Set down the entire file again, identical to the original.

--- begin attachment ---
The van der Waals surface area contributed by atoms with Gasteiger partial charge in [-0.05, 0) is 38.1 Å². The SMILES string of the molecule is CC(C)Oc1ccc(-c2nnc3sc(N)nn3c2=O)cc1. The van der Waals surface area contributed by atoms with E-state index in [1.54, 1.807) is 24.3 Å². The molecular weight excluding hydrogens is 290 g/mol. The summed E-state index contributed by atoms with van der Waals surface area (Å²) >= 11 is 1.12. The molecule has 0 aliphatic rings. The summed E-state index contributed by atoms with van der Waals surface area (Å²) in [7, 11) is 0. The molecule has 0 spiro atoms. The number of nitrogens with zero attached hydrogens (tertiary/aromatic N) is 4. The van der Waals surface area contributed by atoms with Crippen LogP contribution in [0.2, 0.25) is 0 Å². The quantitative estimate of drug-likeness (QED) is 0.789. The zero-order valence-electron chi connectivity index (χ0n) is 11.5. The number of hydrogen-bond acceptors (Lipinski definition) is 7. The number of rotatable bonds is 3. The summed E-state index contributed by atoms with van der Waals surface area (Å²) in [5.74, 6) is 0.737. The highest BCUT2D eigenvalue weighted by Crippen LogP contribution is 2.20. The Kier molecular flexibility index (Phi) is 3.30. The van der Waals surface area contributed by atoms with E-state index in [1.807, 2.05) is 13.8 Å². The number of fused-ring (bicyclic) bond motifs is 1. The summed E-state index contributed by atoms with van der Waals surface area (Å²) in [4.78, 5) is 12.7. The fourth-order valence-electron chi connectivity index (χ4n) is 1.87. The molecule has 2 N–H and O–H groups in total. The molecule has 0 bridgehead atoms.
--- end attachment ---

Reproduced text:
The van der Waals surface area contributed by atoms with Gasteiger partial charge in [-0.05, 0) is 38.1 Å². The SMILES string of the molecule is CC(C)Oc1ccc(-c2nnc3sc(N)nn3c2=O)cc1. The van der Waals surface area contributed by atoms with E-state index in [1.54, 1.807) is 24.3 Å². The molecular weight excluding hydrogens is 290 g/mol. The summed E-state index contributed by atoms with van der Waals surface area (Å²) >= 11 is 1.12. The molecule has 0 aliphatic rings. The summed E-state index contributed by atoms with van der Waals surface area (Å²) in [7, 11) is 0. The molecule has 0 spiro atoms. The number of nitrogens with zero attached hydrogens (tertiary/aromatic N) is 4. The van der Waals surface area contributed by atoms with Crippen LogP contribution in [0.2, 0.25) is 0 Å². The quantitative estimate of drug-likeness (QED) is 0.789. The zero-order valence-electron chi connectivity index (χ0n) is 11.5. The number of hydrogen-bond acceptors (Lipinski definition) is 7. The number of rotatable bonds is 3. The summed E-state index contributed by atoms with van der Waals surface area (Å²) in [5.74, 6) is 0.737. The highest BCUT2D eigenvalue weighted by Crippen LogP contribution is 2.20. The Kier molecular flexibility index (Phi) is 3.30. The van der Waals surface area contributed by atoms with E-state index in [1.807, 2.05) is 13.8 Å². The number of fused-ring (bicyclic) bond motifs is 1. The summed E-state index contributed by atoms with van der Waals surface area (Å²) in [4.78, 5) is 12.7. The fourth-order valence-electron chi connectivity index (χ4n) is 1.87. The molecule has 2 N–H and O–H groups in total. The molecule has 0 bridgehead atoms.